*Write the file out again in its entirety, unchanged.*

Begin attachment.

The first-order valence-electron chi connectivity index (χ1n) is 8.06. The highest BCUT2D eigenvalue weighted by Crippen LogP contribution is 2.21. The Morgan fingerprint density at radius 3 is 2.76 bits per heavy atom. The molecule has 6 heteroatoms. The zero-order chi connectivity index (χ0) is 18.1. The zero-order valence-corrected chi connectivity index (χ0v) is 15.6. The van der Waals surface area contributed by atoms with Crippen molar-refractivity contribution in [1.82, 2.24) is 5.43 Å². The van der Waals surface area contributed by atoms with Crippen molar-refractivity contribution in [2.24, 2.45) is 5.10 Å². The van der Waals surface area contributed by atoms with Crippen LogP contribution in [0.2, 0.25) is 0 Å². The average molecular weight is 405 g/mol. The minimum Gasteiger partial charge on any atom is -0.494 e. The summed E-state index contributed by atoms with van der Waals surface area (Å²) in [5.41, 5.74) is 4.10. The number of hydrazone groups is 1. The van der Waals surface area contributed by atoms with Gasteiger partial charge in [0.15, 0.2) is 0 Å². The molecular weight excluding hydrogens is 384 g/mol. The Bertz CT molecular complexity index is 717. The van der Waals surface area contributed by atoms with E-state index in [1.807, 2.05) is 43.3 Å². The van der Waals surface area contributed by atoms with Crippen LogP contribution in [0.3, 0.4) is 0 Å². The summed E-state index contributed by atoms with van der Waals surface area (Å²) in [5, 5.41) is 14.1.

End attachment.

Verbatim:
The first-order valence-electron chi connectivity index (χ1n) is 8.06. The highest BCUT2D eigenvalue weighted by Crippen LogP contribution is 2.21. The Morgan fingerprint density at radius 3 is 2.76 bits per heavy atom. The molecule has 6 heteroatoms. The zero-order chi connectivity index (χ0) is 18.1. The zero-order valence-corrected chi connectivity index (χ0v) is 15.6. The van der Waals surface area contributed by atoms with Crippen molar-refractivity contribution in [1.82, 2.24) is 5.43 Å². The van der Waals surface area contributed by atoms with Crippen molar-refractivity contribution in [2.24, 2.45) is 5.10 Å². The van der Waals surface area contributed by atoms with Crippen LogP contribution in [0.2, 0.25) is 0 Å². The average molecular weight is 405 g/mol. The minimum Gasteiger partial charge on any atom is -0.494 e. The summed E-state index contributed by atoms with van der Waals surface area (Å²) in [5.41, 5.74) is 4.10. The number of hydrazone groups is 1. The van der Waals surface area contributed by atoms with Gasteiger partial charge in [0.15, 0.2) is 0 Å². The molecular weight excluding hydrogens is 384 g/mol. The Bertz CT molecular complexity index is 717. The van der Waals surface area contributed by atoms with E-state index in [1.807, 2.05) is 43.3 Å². The van der Waals surface area contributed by atoms with Crippen LogP contribution in [0.3, 0.4) is 0 Å². The summed E-state index contributed by atoms with van der Waals surface area (Å²) in [5, 5.41) is 14.1.